Getty Images; Photo Illustration by Mia Tramz for TIME
September 11, 2015 1:34 PM EDT

Robots might share our rights if they functioned as our intelligent and independent agents. (“Siri, tell TIME what I think.”)

They would need protective rights of their own only if they came to share our sensibilities: a right not to be tortured, perhaps. But should a sentient robot also share our right to free speech, or is that a right conferred only on members of our political community in order to preserve a prescribed relationship between community members and the government? Might a sentient robot even share our political rights, including the right to vote? If not, technology might create a slave class, the stuff of dystopian science fiction.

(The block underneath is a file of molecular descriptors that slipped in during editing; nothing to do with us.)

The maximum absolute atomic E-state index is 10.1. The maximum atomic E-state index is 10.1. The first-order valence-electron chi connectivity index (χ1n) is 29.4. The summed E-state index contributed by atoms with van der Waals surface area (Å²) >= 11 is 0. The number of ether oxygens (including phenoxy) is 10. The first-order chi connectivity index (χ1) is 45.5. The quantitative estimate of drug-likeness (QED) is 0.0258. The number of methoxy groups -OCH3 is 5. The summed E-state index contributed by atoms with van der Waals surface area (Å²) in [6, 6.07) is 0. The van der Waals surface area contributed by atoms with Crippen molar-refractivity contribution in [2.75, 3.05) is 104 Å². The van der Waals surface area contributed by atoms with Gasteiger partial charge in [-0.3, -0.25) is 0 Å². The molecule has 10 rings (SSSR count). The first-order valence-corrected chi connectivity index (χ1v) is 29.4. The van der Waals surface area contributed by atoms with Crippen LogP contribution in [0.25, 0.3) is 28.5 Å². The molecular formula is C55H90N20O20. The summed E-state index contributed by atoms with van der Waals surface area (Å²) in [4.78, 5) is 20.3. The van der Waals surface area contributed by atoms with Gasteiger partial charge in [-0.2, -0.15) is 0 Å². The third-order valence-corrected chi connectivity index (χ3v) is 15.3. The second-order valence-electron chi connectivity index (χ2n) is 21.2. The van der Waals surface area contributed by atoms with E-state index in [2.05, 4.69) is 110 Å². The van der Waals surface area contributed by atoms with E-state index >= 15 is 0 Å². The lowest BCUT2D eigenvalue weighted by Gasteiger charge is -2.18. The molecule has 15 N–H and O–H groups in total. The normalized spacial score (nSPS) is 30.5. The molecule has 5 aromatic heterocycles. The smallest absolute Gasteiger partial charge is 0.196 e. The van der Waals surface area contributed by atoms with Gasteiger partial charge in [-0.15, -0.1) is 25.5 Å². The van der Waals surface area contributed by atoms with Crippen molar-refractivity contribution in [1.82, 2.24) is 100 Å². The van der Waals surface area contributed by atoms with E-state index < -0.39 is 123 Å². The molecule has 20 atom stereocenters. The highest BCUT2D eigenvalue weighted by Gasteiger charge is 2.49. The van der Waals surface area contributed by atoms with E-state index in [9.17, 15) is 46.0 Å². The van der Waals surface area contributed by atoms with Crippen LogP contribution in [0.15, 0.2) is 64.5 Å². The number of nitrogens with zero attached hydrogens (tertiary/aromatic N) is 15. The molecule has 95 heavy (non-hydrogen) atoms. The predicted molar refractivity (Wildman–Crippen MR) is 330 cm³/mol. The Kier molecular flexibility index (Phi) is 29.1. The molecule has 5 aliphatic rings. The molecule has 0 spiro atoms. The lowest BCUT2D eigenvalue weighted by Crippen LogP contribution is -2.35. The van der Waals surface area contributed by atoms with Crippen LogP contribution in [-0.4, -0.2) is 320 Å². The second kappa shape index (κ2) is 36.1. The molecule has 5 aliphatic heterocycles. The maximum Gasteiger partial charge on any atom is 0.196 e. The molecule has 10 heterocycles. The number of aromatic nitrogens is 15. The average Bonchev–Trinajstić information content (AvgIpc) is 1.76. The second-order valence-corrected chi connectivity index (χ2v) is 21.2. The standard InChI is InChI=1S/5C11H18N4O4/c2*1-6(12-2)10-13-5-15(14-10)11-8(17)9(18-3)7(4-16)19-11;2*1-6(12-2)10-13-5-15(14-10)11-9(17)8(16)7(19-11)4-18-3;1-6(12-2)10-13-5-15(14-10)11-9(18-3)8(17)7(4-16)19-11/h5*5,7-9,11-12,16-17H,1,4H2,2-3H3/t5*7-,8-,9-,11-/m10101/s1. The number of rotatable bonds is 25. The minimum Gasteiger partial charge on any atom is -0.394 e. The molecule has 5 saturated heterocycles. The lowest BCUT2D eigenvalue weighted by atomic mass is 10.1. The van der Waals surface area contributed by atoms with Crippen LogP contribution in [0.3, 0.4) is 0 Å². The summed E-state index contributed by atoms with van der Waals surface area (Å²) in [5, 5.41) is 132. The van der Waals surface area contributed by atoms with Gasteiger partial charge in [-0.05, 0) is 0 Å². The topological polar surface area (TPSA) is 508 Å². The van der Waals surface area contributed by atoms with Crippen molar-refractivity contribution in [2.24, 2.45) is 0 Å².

But if so, could robot manufacturers control our political destiny by controlling production of new voters? The ACLU of the future may have to define what it means to be a person in order to fulfill its mission of “defending everybody.”

Herman is president of the American Civil Liberties Union

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